Portugal in Limbo as Finance Minister Evokes Ghost of Greeceby and
President to decide who will govern after Premier Coelho fell
Socialists want to form minority government, ease austerity
Portugal’s outgoing government has a word of advice for the next prime minister: If you stray from Europe’s budget rules, it will only tempt the Greek Fates.
After opposition parties on Tuesday ousted Prime Minister Pedro Passos Coelho in a vote, the nation of 11 million people awaits President Anibal Cavaco Silva to pick a successor. Leaders of the Socialists, the biggest of the allied parties, have vowed to reverse some measures enforced in exchange for financial aid, while complying with European Union rules.
“Sadly, you only need to look at the recent history of one of our partners in the euro, Greece, and the cost of the alleged end of austerity and the revolt against Europe’s rules to see the effect it has,” Finance Minister Maria Luis Albuquerque said on Tuesday before the vote. “What have they gained? More recession, more poverty, more unemployment and an increase of the dependency on European institutions and the IMF.”
Coelho’s political fortunes have swung from praise for nursing the economy back to health and winning re-election, to humiliation for serving out one of the shortest terms on record. With elections in neighboring Spain coming up, what happens in Portugal serves as a measure of how voters in Europe are feeling after years of belt-tightening.
Portugal followed Greece and Ireland in requesting a three-year bailout from the European Union and the International Monetary Fund. It cut spending and raised taxes. Unlike Greece, which has gone through multiple aid programs, the Iberian country exited its bailout in 2014 and returned to growth.
Portugal “definitely won’t” follow Greece’s path, Mario Centeno, a Socialist lawmaker and economist who helped draft his party’s government program, said on television station RTP on Wednesday night.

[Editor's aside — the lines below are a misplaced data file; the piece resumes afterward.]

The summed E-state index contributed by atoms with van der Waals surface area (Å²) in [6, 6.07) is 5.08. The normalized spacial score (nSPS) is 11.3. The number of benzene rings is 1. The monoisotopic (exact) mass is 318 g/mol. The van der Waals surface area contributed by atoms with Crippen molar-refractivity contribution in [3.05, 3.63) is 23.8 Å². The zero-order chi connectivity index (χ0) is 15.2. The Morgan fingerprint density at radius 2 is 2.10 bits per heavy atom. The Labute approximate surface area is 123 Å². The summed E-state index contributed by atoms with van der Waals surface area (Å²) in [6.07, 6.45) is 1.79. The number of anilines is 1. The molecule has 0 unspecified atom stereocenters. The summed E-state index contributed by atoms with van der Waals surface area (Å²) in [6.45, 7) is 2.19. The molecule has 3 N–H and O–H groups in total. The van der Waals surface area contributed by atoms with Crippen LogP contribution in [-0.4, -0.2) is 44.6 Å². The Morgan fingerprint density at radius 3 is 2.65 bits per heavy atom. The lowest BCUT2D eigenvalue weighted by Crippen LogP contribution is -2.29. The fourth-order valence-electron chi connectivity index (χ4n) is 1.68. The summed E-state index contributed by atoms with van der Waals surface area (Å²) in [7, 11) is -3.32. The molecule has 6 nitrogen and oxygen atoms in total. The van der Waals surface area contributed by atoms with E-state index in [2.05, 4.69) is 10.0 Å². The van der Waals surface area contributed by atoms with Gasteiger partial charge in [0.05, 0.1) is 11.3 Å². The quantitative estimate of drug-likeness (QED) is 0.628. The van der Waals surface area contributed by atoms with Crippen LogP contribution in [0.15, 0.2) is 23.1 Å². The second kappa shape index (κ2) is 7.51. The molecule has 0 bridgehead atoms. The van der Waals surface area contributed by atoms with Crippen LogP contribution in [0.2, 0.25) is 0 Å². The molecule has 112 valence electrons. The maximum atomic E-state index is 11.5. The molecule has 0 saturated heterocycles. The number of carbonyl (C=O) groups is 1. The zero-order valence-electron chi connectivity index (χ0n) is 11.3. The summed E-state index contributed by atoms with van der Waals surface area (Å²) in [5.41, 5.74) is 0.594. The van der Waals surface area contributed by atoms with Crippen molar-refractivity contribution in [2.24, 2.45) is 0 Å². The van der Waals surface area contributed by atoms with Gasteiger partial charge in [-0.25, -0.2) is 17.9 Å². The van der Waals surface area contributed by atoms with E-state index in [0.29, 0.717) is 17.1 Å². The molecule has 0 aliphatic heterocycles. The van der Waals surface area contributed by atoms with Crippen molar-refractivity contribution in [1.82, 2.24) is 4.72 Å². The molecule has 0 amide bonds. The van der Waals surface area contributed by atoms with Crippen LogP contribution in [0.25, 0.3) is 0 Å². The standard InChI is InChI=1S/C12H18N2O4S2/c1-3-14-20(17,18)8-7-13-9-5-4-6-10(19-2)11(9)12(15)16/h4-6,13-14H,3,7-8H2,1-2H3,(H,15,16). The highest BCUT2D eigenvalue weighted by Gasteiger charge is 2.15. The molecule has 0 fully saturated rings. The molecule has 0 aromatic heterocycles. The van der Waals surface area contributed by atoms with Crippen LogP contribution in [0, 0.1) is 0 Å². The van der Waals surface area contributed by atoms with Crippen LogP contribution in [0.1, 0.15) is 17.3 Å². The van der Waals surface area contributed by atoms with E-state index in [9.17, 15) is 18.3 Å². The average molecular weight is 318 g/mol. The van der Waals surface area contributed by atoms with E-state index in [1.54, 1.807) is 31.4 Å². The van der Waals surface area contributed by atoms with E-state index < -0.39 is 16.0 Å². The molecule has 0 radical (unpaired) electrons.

The Portuguese 10-year bond yield fell 4 basis points to 2.70 percent at 10:55 a.m. in London on Thursday, after rising to as much as 2.91 percent on Monday, the highest since July. After peaking at 18 percent three years ago at the height of Europe’s debt crisis, the yield fell to as low as 1.5 percent in March and 2.3 percent just before the Oct. 4 election.
“A full blown Portuguese crisis seems unlikely,” Holger Schmieding, chief economist at Berenberg Bank in London, said in a note. “The Socialists in Portugal are at core a responsible and pro-European party. That sets them apart from Greece’s Syriza. Much of their base would probably not relish any serious confrontation with Europe.”
Still, the risk of fiscal slippage has some credit rating agencies on guard.
“Relaxation resulting in a less favorable trajectory in government debt-to-GDP levels could lead to a negative rating action,” Fitch Ratings said in a statement on Wednesday.
The political uncertainty comes just as Portugal is taming its mountain of debt.
The European Commission forecasts Portugal’s ratio of debt-to-gross domestic product will start declining this year to 128 percent after surging to 130 percent in 2014. The debt remains rated below investment grade by Fitch, Moody’s Investors Service and Standard & Poor’s. Portugal holds an investment-grade rating at DBRS Ltd., which is scheduled to review its position on Friday.
Who will be picked to govern remains to be seen. Socialist leader Antonio Costa is urging Silva to let him head up a minority government with the support of other parties, but the 76-year-old president could also opt to seek an alternative, or even ask Coelho to continue as caretaker. Portuguese law prohibits repeat elections for six months.
The government, now in a caretaker role, holds its weekly cabinet meeting on Thursday. The presidency hasn’t yet said when it will hold meetings with parties that are required before the naming of a prime minister. Silva meets groups including the Business Confederation and the Tourism Confederation on Thursday.
While the Socialists caused the government to collapse, during the coalition’s first term they supported some of Coelho’s efforts to comply with the European bailout that the previous Socialist government had requested.
Now, Costa plans to reverse state salary cuts and bolster family incomes. He says he can do that and keep the budget deficit below the EU limit of 3 percent of gross domestic product through 2019. Coelho’s government preferred an export-led recovery and planned to ease austerity at a slower pace than the Socialists.
Even as he promises to maintain Portugal’s commitments, Costa’s current allies have voiced more trenchant opposition to EU-mandated austerity. The Left Bloc voiced support for restructuring Portugal’s debt, while the Communists have said the country should prepare to exit the euro.
The Socialist Party on Tuesday signed separate documents it calls “joint positions” with each of the three parties that it says would support its minority government.
In a Tuesday address to parliament, ahead of the vote that toppled him, Coelho had this to say about the plan put forward by his political rivals: “I hope that what we are being promised now for the future doesn’t have to paid in double tomorrow.”